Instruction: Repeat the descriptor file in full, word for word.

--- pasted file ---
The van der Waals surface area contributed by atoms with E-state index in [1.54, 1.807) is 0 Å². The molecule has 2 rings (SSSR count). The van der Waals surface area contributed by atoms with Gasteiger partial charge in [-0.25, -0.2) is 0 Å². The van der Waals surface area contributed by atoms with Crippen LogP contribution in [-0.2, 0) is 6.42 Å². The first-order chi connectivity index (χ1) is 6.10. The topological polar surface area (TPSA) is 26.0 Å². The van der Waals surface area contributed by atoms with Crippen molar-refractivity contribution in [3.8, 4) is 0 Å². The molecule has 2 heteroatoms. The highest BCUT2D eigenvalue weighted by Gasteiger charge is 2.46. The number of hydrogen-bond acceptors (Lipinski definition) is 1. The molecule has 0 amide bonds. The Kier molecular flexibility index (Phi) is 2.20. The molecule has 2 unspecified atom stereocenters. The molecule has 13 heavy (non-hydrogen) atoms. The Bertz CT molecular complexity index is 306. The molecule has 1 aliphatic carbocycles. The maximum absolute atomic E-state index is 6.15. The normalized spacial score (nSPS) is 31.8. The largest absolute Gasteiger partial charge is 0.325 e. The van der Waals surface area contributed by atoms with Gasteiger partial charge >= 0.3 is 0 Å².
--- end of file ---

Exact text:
The van der Waals surface area contributed by atoms with E-state index in [1.54, 1.807) is 0 Å². The molecule has 2 rings (SSSR count). The van der Waals surface area contributed by atoms with Gasteiger partial charge in [-0.25, -0.2) is 0 Å². The van der Waals surface area contributed by atoms with Crippen LogP contribution in [-0.2, 0) is 6.42 Å². The first-order chi connectivity index (χ1) is 6.10. The topological polar surface area (TPSA) is 26.0 Å². The van der Waals surface area contributed by atoms with Crippen molar-refractivity contribution in [3.8, 4) is 0 Å². The molecule has 2 heteroatoms. The highest BCUT2D eigenvalue weighted by Gasteiger charge is 2.46. The number of hydrogen-bond acceptors (Lipinski definition) is 1. The molecule has 0 amide bonds. The Kier molecular flexibility index (Phi) is 2.20. The molecule has 2 unspecified atom stereocenters. The molecule has 13 heavy (non-hydrogen) atoms. The Bertz CT molecular complexity index is 306. The molecule has 1 aliphatic carbocycles. The maximum absolute atomic E-state index is 6.15. The normalized spacial score (nSPS) is 31.8. The largest absolute Gasteiger partial charge is 0.325 e. The van der Waals surface area contributed by atoms with Gasteiger partial charge >= 0.3 is 0 Å².